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    • Sunday service - Holy Communion October 2, 2022 at 9:30 am – 11:00 am Grace Church 215 Pleasant Street, Sheldon, VT Website: www.gracechurchsheldon.orgTime:  09:30 AM Eastern Time (US and Canada)        Every week on Sun.Join Zoom Meetinghttps://us02web.zoom.us/j/83929911344?pwd=alZQTWZMN0ZkWFFPS1hmNjNkZkU2UT09Meeting ID: 839 2991 1344Password: Call for detailsOne tap mobile+13126266799,,83929911344#,,1#,816603# US (Chicago)+19294362866,,83929911344#,,1#,816603# US (New York)Dial by your location        +1 312 626 6799 US (Chicago)        +1 929 436 2866 US (New York)Meeting ID:…
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Pentecost 22 Proper 24C RCL October 16, 2016

Jeremiah 31:27-34
Psalm 119:97-104
2 Timothy 3:14-4:5
Luke 18:1-8

Our first reading, from the prophet Jeremiah, is an amazing statement. We have watched the disintegration of Judah. The king and other leaders have grown more corrupt. They have not led the people in loving God, living ethical lives, and sharing the wealth with those who are less fortunate. The powerful Babylonian Empire has invaded and leveled Jerusalem. The leaders and many of the people have been deported.

Last Sunday Jeremiah encouraged the exiles to build houses and raise families in Babylon. This week, we hear the word of God, and it is a word of restoration and hope. God tells the people that God will sow the seed of humans and animals. God will sow. This is an image of spring, an image of growth. At the darkest moment comes the light of hope.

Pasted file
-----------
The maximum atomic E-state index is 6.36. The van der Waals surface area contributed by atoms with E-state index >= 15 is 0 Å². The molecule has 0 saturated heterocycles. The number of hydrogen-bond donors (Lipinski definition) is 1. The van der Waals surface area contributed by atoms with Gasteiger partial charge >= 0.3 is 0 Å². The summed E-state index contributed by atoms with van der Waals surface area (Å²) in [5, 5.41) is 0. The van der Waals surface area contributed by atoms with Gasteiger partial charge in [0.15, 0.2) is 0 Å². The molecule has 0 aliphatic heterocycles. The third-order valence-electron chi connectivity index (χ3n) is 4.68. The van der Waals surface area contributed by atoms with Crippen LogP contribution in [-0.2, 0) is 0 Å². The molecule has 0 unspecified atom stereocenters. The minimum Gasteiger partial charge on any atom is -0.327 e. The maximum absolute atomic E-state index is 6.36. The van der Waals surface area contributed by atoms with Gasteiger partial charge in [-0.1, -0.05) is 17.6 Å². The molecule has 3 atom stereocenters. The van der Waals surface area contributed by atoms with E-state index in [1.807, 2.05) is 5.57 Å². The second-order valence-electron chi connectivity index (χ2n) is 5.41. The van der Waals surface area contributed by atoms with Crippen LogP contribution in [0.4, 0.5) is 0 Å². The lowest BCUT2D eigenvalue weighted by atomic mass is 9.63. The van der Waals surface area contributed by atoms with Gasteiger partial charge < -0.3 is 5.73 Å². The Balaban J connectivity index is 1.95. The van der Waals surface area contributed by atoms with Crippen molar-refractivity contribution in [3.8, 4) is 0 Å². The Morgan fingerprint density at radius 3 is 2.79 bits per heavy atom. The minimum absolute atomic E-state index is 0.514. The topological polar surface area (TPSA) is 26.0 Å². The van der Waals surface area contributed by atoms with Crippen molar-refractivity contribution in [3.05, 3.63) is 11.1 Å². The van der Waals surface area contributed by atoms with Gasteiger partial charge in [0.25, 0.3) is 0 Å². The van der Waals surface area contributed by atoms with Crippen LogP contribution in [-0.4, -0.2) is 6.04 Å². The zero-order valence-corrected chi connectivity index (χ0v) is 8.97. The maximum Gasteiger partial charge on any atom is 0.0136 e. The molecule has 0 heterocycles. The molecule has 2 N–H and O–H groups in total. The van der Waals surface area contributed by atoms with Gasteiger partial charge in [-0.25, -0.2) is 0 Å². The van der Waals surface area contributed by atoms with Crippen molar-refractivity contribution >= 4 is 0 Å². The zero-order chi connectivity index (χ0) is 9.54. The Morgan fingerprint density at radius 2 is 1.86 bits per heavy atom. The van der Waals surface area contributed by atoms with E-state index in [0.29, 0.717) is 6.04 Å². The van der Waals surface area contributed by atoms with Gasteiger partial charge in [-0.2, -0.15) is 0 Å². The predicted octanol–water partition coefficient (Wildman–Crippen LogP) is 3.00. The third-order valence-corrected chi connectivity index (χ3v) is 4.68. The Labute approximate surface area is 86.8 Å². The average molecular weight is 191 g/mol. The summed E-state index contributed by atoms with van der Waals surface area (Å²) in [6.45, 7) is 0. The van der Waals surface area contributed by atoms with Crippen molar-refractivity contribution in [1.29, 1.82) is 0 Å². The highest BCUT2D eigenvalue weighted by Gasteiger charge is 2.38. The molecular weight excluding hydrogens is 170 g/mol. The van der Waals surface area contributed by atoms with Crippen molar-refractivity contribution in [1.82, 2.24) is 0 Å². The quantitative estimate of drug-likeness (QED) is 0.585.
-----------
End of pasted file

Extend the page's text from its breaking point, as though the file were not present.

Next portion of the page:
God is going to make a new covenant with God’s people. “I will put my law within them, and I will write it on their hearts; and I will be their God, and they shall be my people….they shall all know me, from the least of them to the greatest.” God and the people are going to have a relationship that is even closer than the one they had before. Everyone, from the least to the greatest, will be a part of this loving community.

We are living in very difficult times. There is a huge toll of death, injury, and destruction from Hurricane Matthew stretching across the Caribbean into our southern states, and especially North Carolina. Violence of all kinds seems to be striking everywhere. People are starving and suffering in Aleppo. Our presidential election campaign is reaching new lows.

This reading reminds us that God is always with us. There is hope. If we adhere to our own most faithful understanding of God’s will and God’s values and God’s vision for the creation, God will guide us.

In Paul’s Second Letter to Timothy, Paul continues his guidance to the young minister. This passage contains the famous passage, “All scripture is inspired by God….” As Christians, we believe that the Holy Spirit has inspired all the people who have written the scriptures. The Fundamentalist movement of the late nineteenth and early twentieth century interprets this passage to mean that the Bible was actually dictated by God word for word to a sort of divine secretary, and there are many people today who believe this.